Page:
Drive around shopping areas in your neighborhood, or run a quick search on the internet, and you’ll find out what’s made the IRS take some action: Tax preparation services are everywhere. And, not surprisingly, more and more pop up overnight as April 15th (it’s the 18th in 2011) approaches each year.
Almost No Control
Only a few states – such as California, Oregon, Maryland and New York – have licensing or registration requirements for paid tax preparers. In all other states, practically anyone can prepare your federal tax return and charge a fee.
In other words, when you walk into one of the popular tax preparation shops like H&R Block or Liberty Tax Service, the person you hire isn’t necessarily required to meet any competency requirements or hold any type of license or certification as a tax professional.
That’s not saying that these and other companies don’t provide good service. Typically, these preparers have taken a company-provided training program. However, there’s no government oversight in place to make sure they have the knowledge and expertise to prepare your taxes properly.
New Rules from the IRS
The IRS ran a six-month study on paid tax preparation services. The end result was the creation of several new requirements for paid tax preparers beginning in 2011 – before it’s time to file your 2010 tax return. The new rules include:
- Requiring all paid tax preparers who sign federal tax returns as “preparers” to register with the IRS and get a preparer tax identification number (PTIN)
- A background check of paid tax preparers to make sure they’ve filed personal, employment, and business tax federal returns and that they’ve paid all taxes due on those returns
- Requiring competency tests for all paid tax return preparers. This doesn’t apply, however, to attorneys, certified public accountants (CPAs), and IRS enrolled agents who hold valid licenses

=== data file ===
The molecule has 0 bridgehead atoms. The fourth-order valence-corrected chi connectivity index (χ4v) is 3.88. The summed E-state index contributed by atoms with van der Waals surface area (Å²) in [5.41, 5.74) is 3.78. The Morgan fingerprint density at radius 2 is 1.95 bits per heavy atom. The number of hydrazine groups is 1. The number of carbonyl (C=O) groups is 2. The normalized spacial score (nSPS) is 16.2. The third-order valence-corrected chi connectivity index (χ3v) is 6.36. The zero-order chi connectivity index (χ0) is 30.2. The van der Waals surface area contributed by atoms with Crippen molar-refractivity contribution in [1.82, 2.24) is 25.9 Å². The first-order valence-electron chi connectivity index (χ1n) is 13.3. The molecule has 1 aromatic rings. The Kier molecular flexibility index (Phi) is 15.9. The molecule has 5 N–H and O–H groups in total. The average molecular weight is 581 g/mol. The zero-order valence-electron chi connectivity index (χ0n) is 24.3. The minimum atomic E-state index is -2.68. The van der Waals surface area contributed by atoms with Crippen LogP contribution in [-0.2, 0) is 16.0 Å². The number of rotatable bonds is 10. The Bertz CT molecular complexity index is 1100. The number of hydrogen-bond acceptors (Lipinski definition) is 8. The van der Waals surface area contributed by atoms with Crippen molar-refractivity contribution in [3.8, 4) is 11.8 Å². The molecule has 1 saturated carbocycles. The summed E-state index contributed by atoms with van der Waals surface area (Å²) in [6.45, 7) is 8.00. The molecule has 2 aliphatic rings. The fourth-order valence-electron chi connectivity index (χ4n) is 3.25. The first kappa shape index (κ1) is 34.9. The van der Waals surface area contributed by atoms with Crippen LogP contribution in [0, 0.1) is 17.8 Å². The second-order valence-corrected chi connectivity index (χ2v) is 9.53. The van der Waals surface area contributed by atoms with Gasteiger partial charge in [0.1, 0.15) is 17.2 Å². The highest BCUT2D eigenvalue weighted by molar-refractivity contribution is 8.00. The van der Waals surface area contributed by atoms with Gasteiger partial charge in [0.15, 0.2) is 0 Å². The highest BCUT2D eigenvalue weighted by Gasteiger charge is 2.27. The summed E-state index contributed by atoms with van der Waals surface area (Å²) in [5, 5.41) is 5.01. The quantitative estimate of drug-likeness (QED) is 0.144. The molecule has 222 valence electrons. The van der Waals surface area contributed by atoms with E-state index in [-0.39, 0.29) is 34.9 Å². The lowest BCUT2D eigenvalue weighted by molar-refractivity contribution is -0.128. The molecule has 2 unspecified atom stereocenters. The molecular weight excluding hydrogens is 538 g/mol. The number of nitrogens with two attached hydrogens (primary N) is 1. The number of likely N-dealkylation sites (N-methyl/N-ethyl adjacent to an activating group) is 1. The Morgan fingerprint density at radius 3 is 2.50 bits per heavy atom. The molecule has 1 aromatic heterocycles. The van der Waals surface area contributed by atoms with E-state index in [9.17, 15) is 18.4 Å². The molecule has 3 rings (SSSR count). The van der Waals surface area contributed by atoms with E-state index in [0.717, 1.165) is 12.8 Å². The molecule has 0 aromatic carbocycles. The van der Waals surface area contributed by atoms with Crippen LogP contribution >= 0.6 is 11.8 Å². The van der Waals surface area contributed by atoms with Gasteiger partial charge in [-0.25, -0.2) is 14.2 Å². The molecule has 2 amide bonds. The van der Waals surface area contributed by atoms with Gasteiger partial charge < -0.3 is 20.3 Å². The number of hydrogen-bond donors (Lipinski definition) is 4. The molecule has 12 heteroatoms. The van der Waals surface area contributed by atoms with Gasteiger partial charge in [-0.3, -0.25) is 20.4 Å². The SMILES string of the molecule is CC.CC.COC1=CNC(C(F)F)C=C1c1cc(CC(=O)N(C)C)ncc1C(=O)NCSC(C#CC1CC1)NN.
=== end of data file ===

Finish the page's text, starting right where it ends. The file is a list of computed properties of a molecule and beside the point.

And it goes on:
- Requiring ongoing continuing professional education for all paid tax return preparers (again, except for attorneys, CPAs, and enrolled agents)
- Making IRS ethical rules applicable to all paid preparers. This way, the IRS is able to suspend or discipline tax return preparers who engage in unethical or disreputable conduct
The IRS didn’t just pass new rules and walk away, either. For instance, not long after the new rules were announced:
- The IRS sent letters to thousands of paid tax return preparers reminding them to be careful in areas where the IRS has seen frequent errors in returns, such as itemized deductions and the Earned Income Tax Credit
- IRS agents began visiting paid tax preparers to discuss their obligations and responsibilities to prepare accurate tax returns
- IRS agents began posing as taxpayers and visiting paid tax preparers to make sure they were following the tax laws and preparing accurate returns
Remember, even if you pay someone else to prepare your federal tax return, you’re legally responsible for any errors or mistakes on that return. As you get ready for the April tax deadline, the IRS has some tips to help you find the right tax preparation service:
- Be suspicious of a tax preparer who claims he can get you bigger refund than the “other guys”
- Look for a flat-rate or flat-fee for preparing your return. If a preparer bases her fee on the amount of your refund, she may inflate your refund to increase her fee
- Has the preparer or company been around for a while? If so, the odds are good you’ll have someone to turn to for help if you have problems with the return several months or even years after it’s filed
- Ask about the individual preparer’s training and experience. Remember, only attorneys, CPAs, and enrolled agents can represent you before the IRS on any tax matter, including an audit or collection action on any tax return. Other preparers can only represent you for audits of returns they actually prepared
Tax time can be a stressful. That’s why many taxpayers hire someone to do their taxes for them. It’s important to choose the right preparer, otherwise you may find yourself in the precise legal trouble you were trying to avoid in the first place! The new IRS rules will help, but you also have to take it upon yourself to choose the right tax preparer.
Questions For Your Attorney
- I prepare tax returns for my friends and in-laws, and they sometimes give me a few dollars for my work. Am I covered by the new IRS rules?
- Do the new IRS rules apply to tax preparation software?
- If a paid tax preparer makes mistakes or errors on my return and the IRS fines me, is there any way to get the tax preparer to help pay at least part of the fine?